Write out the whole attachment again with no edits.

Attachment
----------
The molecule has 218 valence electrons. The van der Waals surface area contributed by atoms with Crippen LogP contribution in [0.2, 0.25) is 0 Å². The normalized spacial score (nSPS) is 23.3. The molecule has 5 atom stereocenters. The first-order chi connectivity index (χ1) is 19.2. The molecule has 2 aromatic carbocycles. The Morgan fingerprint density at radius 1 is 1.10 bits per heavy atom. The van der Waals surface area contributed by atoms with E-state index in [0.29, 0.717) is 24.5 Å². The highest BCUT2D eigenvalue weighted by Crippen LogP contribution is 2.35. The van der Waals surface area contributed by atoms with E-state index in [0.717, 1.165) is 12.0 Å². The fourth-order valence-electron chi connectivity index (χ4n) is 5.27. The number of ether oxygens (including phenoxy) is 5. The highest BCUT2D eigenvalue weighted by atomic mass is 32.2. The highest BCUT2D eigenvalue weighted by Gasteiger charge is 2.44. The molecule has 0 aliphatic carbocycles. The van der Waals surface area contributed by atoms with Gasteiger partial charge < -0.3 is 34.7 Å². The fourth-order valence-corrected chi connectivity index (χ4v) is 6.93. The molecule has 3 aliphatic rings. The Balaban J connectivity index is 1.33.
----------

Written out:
The molecule has 218 valence electrons. The van der Waals surface area contributed by atoms with Crippen LogP contribution in [0.2, 0.25) is 0 Å². The normalized spacial score (nSPS) is 23.3. The molecule has 5 atom stereocenters. The first-order chi connectivity index (χ1) is 19.2. The molecule has 2 aromatic carbocycles. The Morgan fingerprint density at radius 1 is 1.10 bits per heavy atom. The van der Waals surface area contributed by atoms with E-state index in [0.29, 0.717) is 24.5 Å². The highest BCUT2D eigenvalue weighted by Crippen LogP contribution is 2.35. The van der Waals surface area contributed by atoms with E-state index in [0.717, 1.165) is 12.0 Å². The fourth-order valence-electron chi connectivity index (χ4n) is 5.27. The number of ether oxygens (including phenoxy) is 5. The highest BCUT2D eigenvalue weighted by atomic mass is 32.2. The highest BCUT2D eigenvalue weighted by Gasteiger charge is 2.44. The molecule has 0 aliphatic carbocycles. The van der Waals surface area contributed by atoms with Gasteiger partial charge < -0.3 is 34.7 Å². The fourth-order valence-corrected chi connectivity index (χ4v) is 6.93. The molecule has 3 aliphatic rings. The Balaban J connectivity index is 1.33.